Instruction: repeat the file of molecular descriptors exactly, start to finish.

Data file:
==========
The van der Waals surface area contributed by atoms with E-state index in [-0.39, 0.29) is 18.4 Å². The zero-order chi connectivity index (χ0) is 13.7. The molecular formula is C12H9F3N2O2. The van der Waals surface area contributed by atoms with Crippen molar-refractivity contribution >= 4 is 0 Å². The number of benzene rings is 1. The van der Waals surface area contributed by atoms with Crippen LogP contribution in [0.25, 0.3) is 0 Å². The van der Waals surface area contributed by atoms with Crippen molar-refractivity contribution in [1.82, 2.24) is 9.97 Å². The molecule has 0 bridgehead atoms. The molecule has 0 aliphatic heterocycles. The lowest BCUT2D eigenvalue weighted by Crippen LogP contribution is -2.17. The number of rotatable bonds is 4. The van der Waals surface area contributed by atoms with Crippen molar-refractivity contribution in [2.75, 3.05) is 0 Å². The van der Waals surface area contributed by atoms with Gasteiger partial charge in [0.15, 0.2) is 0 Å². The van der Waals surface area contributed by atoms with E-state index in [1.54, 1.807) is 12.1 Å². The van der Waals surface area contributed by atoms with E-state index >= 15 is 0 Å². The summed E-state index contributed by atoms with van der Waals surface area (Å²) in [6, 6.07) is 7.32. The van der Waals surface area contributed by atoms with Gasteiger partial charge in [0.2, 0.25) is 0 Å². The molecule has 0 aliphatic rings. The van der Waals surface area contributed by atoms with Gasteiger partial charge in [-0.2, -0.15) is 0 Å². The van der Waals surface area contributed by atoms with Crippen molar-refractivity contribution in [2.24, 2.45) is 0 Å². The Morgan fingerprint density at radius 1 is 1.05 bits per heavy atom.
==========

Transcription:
The van der Waals surface area contributed by atoms with E-state index in [-0.39, 0.29) is 18.4 Å². The zero-order chi connectivity index (χ0) is 13.7. The molecular formula is C12H9F3N2O2. The van der Waals surface area contributed by atoms with Crippen molar-refractivity contribution >= 4 is 0 Å². The number of benzene rings is 1. The van der Waals surface area contributed by atoms with Crippen LogP contribution in [0.25, 0.3) is 0 Å². The van der Waals surface area contributed by atoms with Crippen molar-refractivity contribution in [1.82, 2.24) is 9.97 Å². The molecule has 0 bridgehead atoms. The molecule has 0 aliphatic heterocycles. The lowest BCUT2D eigenvalue weighted by Crippen LogP contribution is -2.17. The number of rotatable bonds is 4. The van der Waals surface area contributed by atoms with Crippen molar-refractivity contribution in [2.75, 3.05) is 0 Å². The van der Waals surface area contributed by atoms with Gasteiger partial charge in [0.15, 0.2) is 0 Å². The van der Waals surface area contributed by atoms with E-state index in [1.54, 1.807) is 12.1 Å². The van der Waals surface area contributed by atoms with E-state index >= 15 is 0 Å². The summed E-state index contributed by atoms with van der Waals surface area (Å²) in [6, 6.07) is 7.32. The van der Waals surface area contributed by atoms with Gasteiger partial charge in [0.2, 0.25) is 0 Å². The molecule has 0 aliphatic rings. The van der Waals surface area contributed by atoms with Gasteiger partial charge in [-0.2, -0.15) is 0 Å². The van der Waals surface area contributed by atoms with Crippen molar-refractivity contribution in [2.24, 2.45) is 0 Å². The Morgan fingerprint density at radius 1 is 1.05 bits per heavy atom.